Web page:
Hong Kong talks suspended following fresh call for protests

Protesters play ping-pong on a main road at the Mongkok shopping district in Hong Kong.   | Photo Credit: TYRONE SIU

Authorities in Hong Kong have suspended talks scheduled for Friday after student protest leaders, looking to revive their flagging movement, called upon supporters to once again take to the streets.

The student leaders now risk loss of credibility in case they are unable to mount a show of strength on the city’s streets.

“The dialogue cannot be deployed as an excuse to incite more people to join the protest,” said Carrie Lam, the chief negotiator from the government’s side.

“The illegal occupation by activists must stop.”

Ms. Lam, the Chief Secretary, stressed that it would be “impossible to have a constructive dialogue”, now that the protest leaders have called for fresh mobilisation in the main centres of protest.

Analysts say that without talks, there will not be a visible focal point to immediately revive the agitation.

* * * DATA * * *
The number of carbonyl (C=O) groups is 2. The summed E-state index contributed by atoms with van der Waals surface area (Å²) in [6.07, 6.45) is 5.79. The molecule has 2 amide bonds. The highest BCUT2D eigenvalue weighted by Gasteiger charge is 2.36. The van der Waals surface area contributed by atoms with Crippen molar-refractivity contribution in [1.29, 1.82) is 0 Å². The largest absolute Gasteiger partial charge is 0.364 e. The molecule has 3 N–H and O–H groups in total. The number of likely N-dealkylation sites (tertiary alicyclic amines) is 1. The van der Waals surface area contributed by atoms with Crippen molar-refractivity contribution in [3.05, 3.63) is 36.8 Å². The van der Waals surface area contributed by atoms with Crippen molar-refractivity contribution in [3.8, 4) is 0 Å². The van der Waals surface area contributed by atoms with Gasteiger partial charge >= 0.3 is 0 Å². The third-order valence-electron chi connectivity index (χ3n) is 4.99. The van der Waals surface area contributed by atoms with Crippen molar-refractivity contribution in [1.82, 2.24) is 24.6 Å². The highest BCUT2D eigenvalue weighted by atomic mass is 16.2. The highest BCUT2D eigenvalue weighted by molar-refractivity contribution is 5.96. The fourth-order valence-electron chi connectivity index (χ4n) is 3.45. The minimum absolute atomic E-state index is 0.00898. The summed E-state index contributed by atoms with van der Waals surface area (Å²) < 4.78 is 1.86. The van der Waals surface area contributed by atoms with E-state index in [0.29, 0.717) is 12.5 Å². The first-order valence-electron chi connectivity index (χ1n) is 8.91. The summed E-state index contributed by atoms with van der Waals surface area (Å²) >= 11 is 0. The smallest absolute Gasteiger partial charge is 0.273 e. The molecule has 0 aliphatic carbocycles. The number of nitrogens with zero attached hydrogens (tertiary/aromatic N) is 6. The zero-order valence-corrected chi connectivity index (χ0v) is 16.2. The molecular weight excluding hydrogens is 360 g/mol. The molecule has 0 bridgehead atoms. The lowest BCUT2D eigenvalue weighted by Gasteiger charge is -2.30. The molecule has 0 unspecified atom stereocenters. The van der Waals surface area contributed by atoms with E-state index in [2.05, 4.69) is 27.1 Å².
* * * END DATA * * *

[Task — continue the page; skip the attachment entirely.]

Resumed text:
Student leader Alex Chow defended the decision to call for mobilisation, but hoped that the Hong Kong government would reverse its decision and go ahead with Friday’s dialogue. “If the chief secretary was sincere, the dialogue would still be going on tomorrow,” he observed.

Realising that further street protests, which had left Hong Kong divided, could boomerang, some students leaders are suggesting pursuit of other forms of civil disobedience.

Boycotting taxes

The website of the South China Morning Post quoted student leader Ian Chan Kok-hin, external vice-president of the Hong Kong Federation of Students, as saying that “occupying the roads is just one means of civil disobedience, but there are others”.

He said that all three core elements of the movement — Occupy Central; the Federation of Studentsl; the Scholarism; and other NGOs — would launch another round of civil disobedience.

“Boycotting the payment of government taxes” is one of the options that was being considered, he said. “The government will have to listen to the public.”

Protests began in Hong Kong after the Chinese government reiterated its stand that in 2017, elections for the post of the Chief Executive would be held by universal suffrage.

However, the choice will be among candidates that would be screened by a committee. The protesters, seeking unqualified democracy, are rejecting Beijing’s decision to vet the candidates for the CE’s post.

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Printable version | Dec 5, 2020 3:06:51 PM |

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